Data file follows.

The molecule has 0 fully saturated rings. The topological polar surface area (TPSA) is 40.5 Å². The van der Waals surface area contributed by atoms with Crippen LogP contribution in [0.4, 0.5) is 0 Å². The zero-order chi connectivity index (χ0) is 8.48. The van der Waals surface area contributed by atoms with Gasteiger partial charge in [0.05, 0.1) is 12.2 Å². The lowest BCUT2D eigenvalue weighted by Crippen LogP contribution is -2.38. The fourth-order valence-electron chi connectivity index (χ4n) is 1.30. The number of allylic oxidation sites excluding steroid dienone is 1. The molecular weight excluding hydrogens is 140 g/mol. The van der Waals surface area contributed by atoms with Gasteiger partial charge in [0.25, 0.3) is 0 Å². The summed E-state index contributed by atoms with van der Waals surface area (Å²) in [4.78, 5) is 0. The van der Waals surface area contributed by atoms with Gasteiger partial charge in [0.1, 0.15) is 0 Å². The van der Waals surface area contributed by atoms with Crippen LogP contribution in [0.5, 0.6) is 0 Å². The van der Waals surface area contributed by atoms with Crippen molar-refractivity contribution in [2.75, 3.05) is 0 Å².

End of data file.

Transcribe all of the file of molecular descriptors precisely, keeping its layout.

The molecule has 0 fully saturated rings. The topological polar surface area (TPSA) is 40.5 Å². The van der Waals surface area contributed by atoms with Crippen LogP contribution in [0.4, 0.5) is 0 Å². The zero-order chi connectivity index (χ0) is 8.48. The van der Waals surface area contributed by atoms with Gasteiger partial charge in [0.05, 0.1) is 12.2 Å². The lowest BCUT2D eigenvalue weighted by Crippen LogP contribution is -2.38. The fourth-order valence-electron chi connectivity index (χ4n) is 1.30. The number of allylic oxidation sites excluding steroid dienone is 1. The molecular weight excluding hydrogens is 140 g/mol. The van der Waals surface area contributed by atoms with Gasteiger partial charge in [0.25, 0.3) is 0 Å². The summed E-state index contributed by atoms with van der Waals surface area (Å²) in [4.78, 5) is 0. The van der Waals surface area contributed by atoms with Gasteiger partial charge in [0.1, 0.15) is 0 Å². The van der Waals surface area contributed by atoms with Crippen LogP contribution in [0.5, 0.6) is 0 Å². The van der Waals surface area contributed by atoms with Crippen molar-refractivity contribution in [2.75, 3.05) is 0 Å².